Based on an account at Historic UK.
LADY Tichborne warned her heirs never to fail in their charity to the poor. Six hundred years and one meddlesome magistrate later, her unlikely fears came true.
BACK in the twelfth century, as Lady Mabella Tichborne lay dying she asked her husband to give the peasants on his estates a free gift of flour every year on Lady Day.
Sir Roger, whose instincts were decidedly thrifty, replied that they could have the harvest of any field his bedridden lady could mark out — alone, by hand, and at night, in the time one torch would take to burn out.
After dragging herself around fully twenty-three acres* of her husband’s estate - called ‘the Crawls’ to this day - Mabella warned Sir Roger to keep his side of the bargain.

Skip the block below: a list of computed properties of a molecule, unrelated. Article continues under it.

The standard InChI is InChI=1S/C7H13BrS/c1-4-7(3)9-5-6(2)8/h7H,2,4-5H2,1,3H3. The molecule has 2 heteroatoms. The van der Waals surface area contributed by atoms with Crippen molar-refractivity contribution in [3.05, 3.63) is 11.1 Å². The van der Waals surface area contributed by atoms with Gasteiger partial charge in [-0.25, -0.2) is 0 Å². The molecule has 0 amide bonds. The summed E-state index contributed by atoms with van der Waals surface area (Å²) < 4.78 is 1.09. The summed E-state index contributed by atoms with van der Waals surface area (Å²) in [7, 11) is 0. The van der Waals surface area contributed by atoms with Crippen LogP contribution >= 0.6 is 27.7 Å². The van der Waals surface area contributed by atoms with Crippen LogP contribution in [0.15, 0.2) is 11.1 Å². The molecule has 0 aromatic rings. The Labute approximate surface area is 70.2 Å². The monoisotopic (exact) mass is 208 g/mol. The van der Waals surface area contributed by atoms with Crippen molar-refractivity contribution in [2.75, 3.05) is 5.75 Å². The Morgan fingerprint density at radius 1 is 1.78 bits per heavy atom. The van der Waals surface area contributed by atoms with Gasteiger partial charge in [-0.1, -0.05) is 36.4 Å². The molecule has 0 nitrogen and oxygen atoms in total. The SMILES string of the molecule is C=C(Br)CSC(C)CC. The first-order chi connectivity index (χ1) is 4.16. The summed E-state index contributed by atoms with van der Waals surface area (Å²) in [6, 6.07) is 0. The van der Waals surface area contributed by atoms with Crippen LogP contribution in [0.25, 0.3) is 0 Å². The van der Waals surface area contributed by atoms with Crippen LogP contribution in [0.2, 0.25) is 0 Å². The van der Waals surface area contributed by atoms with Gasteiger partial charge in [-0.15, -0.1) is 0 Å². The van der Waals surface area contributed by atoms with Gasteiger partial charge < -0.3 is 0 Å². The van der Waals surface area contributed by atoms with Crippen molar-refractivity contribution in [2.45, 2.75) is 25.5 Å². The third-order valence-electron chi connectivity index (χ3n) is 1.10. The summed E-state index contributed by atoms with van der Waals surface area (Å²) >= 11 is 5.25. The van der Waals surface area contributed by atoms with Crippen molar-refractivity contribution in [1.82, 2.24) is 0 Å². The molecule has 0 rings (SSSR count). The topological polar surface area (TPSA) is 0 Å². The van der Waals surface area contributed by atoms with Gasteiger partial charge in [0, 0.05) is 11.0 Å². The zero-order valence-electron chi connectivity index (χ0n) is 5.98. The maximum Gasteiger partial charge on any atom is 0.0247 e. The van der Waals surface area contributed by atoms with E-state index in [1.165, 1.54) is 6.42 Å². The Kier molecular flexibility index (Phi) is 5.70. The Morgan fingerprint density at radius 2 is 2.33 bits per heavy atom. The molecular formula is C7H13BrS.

Otherwise, there would be one generation of seven sons, and one generation of seven daughters, and the Tichborne name would be extinct.
In 1796, a magistrate ordered the dole suspended after it began to attract vagrants. Sir Henry Tichborne, one of seven sons himself, promptly fathered seven daughters.
The dole was hastily reinstated, and is still distributed to families in Tichborne today.
* 23 acres is approximately thirteen football pitches.
There is a short video of the dole being distributed on YouTube.